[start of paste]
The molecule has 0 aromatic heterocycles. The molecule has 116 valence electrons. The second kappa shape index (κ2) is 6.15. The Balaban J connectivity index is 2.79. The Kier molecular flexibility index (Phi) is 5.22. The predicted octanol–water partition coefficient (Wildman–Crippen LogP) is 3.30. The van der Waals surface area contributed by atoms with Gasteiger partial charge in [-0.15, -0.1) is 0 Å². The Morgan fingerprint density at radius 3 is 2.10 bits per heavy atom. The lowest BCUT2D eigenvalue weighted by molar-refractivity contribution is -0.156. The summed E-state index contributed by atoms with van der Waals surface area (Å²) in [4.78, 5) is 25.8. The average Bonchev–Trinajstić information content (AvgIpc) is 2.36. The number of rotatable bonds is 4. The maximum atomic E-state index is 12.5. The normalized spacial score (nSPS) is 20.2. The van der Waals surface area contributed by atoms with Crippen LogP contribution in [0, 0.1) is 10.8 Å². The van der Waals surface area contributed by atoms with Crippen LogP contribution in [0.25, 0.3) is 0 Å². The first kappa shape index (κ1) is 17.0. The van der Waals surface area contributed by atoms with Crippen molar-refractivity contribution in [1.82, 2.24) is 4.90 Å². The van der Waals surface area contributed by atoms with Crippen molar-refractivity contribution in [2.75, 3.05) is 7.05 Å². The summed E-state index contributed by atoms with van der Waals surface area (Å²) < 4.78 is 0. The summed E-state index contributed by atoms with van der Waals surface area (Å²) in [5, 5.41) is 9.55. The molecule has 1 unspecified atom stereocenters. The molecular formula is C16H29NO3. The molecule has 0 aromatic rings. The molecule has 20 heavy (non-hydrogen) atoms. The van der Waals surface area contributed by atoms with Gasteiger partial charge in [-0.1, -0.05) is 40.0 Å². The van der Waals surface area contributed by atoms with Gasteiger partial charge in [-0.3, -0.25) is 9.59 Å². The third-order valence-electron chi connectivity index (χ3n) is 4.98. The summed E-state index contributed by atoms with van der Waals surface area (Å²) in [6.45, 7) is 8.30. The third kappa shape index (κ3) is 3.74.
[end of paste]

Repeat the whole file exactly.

The molecule has 0 aromatic heterocycles. The molecule has 116 valence electrons. The second kappa shape index (κ2) is 6.15. The Balaban J connectivity index is 2.79. The Kier molecular flexibility index (Phi) is 5.22. The predicted octanol–water partition coefficient (Wildman–Crippen LogP) is 3.30. The van der Waals surface area contributed by atoms with Gasteiger partial charge in [-0.15, -0.1) is 0 Å². The Morgan fingerprint density at radius 3 is 2.10 bits per heavy atom. The lowest BCUT2D eigenvalue weighted by molar-refractivity contribution is -0.156. The summed E-state index contributed by atoms with van der Waals surface area (Å²) in [4.78, 5) is 25.8. The average Bonchev–Trinajstić information content (AvgIpc) is 2.36. The number of rotatable bonds is 4. The maximum atomic E-state index is 12.5. The normalized spacial score (nSPS) is 20.2. The van der Waals surface area contributed by atoms with Crippen LogP contribution in [0, 0.1) is 10.8 Å². The van der Waals surface area contributed by atoms with Crippen LogP contribution in [0.25, 0.3) is 0 Å². The first kappa shape index (κ1) is 17.0. The van der Waals surface area contributed by atoms with Crippen molar-refractivity contribution in [1.82, 2.24) is 4.90 Å². The van der Waals surface area contributed by atoms with Crippen molar-refractivity contribution in [2.75, 3.05) is 7.05 Å². The summed E-state index contributed by atoms with van der Waals surface area (Å²) < 4.78 is 0. The summed E-state index contributed by atoms with van der Waals surface area (Å²) in [5, 5.41) is 9.55. The molecule has 1 unspecified atom stereocenters. The molecular formula is C16H29NO3. The molecule has 0 aromatic rings. The molecule has 20 heavy (non-hydrogen) atoms. The van der Waals surface area contributed by atoms with Gasteiger partial charge in [-0.1, -0.05) is 40.0 Å². The van der Waals surface area contributed by atoms with Gasteiger partial charge in [-0.3, -0.25) is 9.59 Å². The third-order valence-electron chi connectivity index (χ3n) is 4.98. The summed E-state index contributed by atoms with van der Waals surface area (Å²) in [6.45, 7) is 8.30. The third kappa shape index (κ3) is 3.74.